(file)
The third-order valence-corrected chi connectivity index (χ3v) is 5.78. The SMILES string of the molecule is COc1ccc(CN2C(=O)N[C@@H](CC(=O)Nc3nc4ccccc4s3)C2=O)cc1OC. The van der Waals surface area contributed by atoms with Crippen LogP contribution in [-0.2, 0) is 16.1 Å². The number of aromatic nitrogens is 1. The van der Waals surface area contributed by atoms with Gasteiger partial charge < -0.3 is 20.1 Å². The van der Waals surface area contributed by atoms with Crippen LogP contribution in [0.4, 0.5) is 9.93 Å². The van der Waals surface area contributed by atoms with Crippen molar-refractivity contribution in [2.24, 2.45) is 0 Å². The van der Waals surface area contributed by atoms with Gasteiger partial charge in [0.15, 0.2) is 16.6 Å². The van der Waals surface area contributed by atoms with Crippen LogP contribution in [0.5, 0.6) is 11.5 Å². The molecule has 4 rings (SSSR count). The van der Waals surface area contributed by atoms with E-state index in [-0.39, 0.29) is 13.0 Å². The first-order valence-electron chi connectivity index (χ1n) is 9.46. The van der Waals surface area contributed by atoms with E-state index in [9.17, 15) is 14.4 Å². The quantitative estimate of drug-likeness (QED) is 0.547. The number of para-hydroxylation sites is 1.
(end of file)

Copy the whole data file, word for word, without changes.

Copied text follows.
The third-order valence-corrected chi connectivity index (χ3v) is 5.78. The SMILES string of the molecule is COc1ccc(CN2C(=O)N[C@@H](CC(=O)Nc3nc4ccccc4s3)C2=O)cc1OC. The van der Waals surface area contributed by atoms with Crippen LogP contribution in [-0.2, 0) is 16.1 Å². The number of aromatic nitrogens is 1. The van der Waals surface area contributed by atoms with Gasteiger partial charge < -0.3 is 20.1 Å². The van der Waals surface area contributed by atoms with Crippen LogP contribution in [0.4, 0.5) is 9.93 Å². The van der Waals surface area contributed by atoms with Crippen molar-refractivity contribution in [2.24, 2.45) is 0 Å². The van der Waals surface area contributed by atoms with Gasteiger partial charge in [0.15, 0.2) is 16.6 Å². The van der Waals surface area contributed by atoms with Crippen LogP contribution in [0.5, 0.6) is 11.5 Å². The molecule has 4 rings (SSSR count). The van der Waals surface area contributed by atoms with E-state index in [-0.39, 0.29) is 13.0 Å². The first-order valence-electron chi connectivity index (χ1n) is 9.46. The van der Waals surface area contributed by atoms with E-state index in [9.17, 15) is 14.4 Å². The quantitative estimate of drug-likeness (QED) is 0.547. The number of para-hydroxylation sites is 1.